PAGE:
On appeal from the Superior Court of New Jersey, Law Division, Bergen County, Docket No. L-10-09.
The opinion of the court was delivered by: Baxter, J.A.D.
NOT FOR PUBLICATION WITHOUT THE APPROVAL OF THE APPELLATE DIVISION
Submitted January 4, 2011
Before Judges Payne, Baxter and Koblitz.
The opinion of the court was delivered by BAXTER, J.A.D.
In this insurance coverage dispute, plaintiff Ohio Casualty Insurance
Company (Ohio Casualty) appeals from a January 8, 2010
Law Division order requiring Ohio Casualty to provide coverage to
defendant Island Pool & Spa, Inc. (Island Pool) under a Comprehensive
General Liability (CGL) policy Island Pool had purchased.*fn1
Ohio Casualty also appeals from a January 28, 2010 Law
Division order awarding attorney's fees of $16,831 to Island Pool. We
agree with Ohio Casualty's contention that the judge erred when he
rejected its argument that the "ongoing operations" exclusion applied.
We reverse both orders and remand for the entry of summary judgment in
favor of Ohio Casualty.
Defendant was hired to repaint an in-ground swimming pool at a residence in Tenafly. To perform the repainting project, defendant drained the pool. Once the pool was emptied, defendant installed a temporary pump to prevent subterranean water from exerting upward pressure on the pool. The temporary pump installed by defendant failed during a torrential rainfall on June 3, 2006, and, as a result, the pool lifted out of the ground, cracked and could not be repaired. The incident also caused considerable damage to the adjacent decking and landscaping. Island Pool repaired all of the damage, by constructing a new pool and providing new decking and landscaping, at a total cost of $89,315.65. It submitted these expenses and list of damages to Ohio Casualty and requested coverage and indemnification.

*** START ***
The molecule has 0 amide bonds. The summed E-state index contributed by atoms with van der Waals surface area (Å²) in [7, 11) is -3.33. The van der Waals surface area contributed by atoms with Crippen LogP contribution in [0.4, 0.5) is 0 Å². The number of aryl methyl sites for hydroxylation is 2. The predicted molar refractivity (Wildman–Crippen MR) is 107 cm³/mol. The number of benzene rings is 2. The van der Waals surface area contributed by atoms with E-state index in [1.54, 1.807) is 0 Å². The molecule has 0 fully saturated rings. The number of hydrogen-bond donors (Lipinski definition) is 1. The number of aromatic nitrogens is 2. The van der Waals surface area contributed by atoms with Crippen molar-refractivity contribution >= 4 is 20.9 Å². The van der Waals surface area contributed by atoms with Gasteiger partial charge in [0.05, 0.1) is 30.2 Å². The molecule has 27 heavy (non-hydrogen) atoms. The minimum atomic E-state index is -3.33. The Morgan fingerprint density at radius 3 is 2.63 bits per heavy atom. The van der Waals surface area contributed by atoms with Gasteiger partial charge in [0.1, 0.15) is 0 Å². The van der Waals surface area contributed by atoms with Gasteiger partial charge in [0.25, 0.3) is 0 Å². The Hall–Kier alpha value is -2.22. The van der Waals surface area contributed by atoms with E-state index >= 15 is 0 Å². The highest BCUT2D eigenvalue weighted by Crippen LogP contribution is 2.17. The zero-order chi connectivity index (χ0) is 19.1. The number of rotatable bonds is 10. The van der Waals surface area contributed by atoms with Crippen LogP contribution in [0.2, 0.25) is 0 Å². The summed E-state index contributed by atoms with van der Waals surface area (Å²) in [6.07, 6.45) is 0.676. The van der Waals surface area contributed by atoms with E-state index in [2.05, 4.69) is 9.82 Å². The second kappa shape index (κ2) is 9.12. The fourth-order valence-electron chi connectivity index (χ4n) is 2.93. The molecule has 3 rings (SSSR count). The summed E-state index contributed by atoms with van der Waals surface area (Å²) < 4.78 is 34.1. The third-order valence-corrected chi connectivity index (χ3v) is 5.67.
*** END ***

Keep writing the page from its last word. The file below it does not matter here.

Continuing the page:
By letter of June 13, 2006, Ohio Casualty notified Island Pool that it was declining coverage for the loss of the pool based upon exclusions j(5) and (6) of the CGL policy. Ohio Casualty did agree, however, to pay $20,075 to replace the landscaping and $11,530 to replace the decking. The carrier agreed to pay the latter expenses because the language of the j(5) exclusion applied only to the "particular part" of the property on which the insured was "performing operations," and because Island Pool was not "performing operations" on the landscaping or decking, the damage to those portions of the homeowners' property was covered by the CGL policy.
The CGL policy issued by Ohio Casualty to Island Pool obligated Ohio Casualty to "pay those sums that the insured becomes legally obligated to pay as damages because of 'bodily injury' or 'property damage' to which this insurance applies" (emphasis added). The j(5) exclusion in the CGL policy stated:
This insurance does not apply to:
5. That particular part of real property on which you or any contractors or subcontractors working directly or indirectly on your behalf are performing operations, if the "property damage" arises out of those operations.*fn2
The term "property damage" is defined in the policy as follows:
a. Physical injury to tangible property, including all resulting loss of use of that property. All such loss of use shall be deemed to occur at the time of the physical injury that caused it; or
b. Loss of use of tangible property that is not physically injured. All such loss of use shall be deemed to occur at the time of the "occurrence" that caused it.
Relying solely on the j(5) exclusion, Ohio Casualty moved for summary judgment, seeking a declaration that it was not obligated to provide coverage to Island Pool for the costs Island Pool incurred in demolishing and replacing the pool. Island Pool cross-moved for summary judgment, seeking a declaration that Ohio Casualty was required to afford coverage and that the j(5) exclusion did not apply. In an oral opinion rendered on December 23, 2009, the judge granted summary judgment in favor of Island Pool, reasoning:
Ohio Casualty's reliance on the exclusion based on the insured's continuing operations is inconsistent and illogical.
Ohio Casualty concedes coverage for damage to the decking and landscaping surrounding the pool, which consists and is defined as real property, which was damaged during the insured's uncompleted painting of the pool. . . . [T]he decking and the landscaping was an ...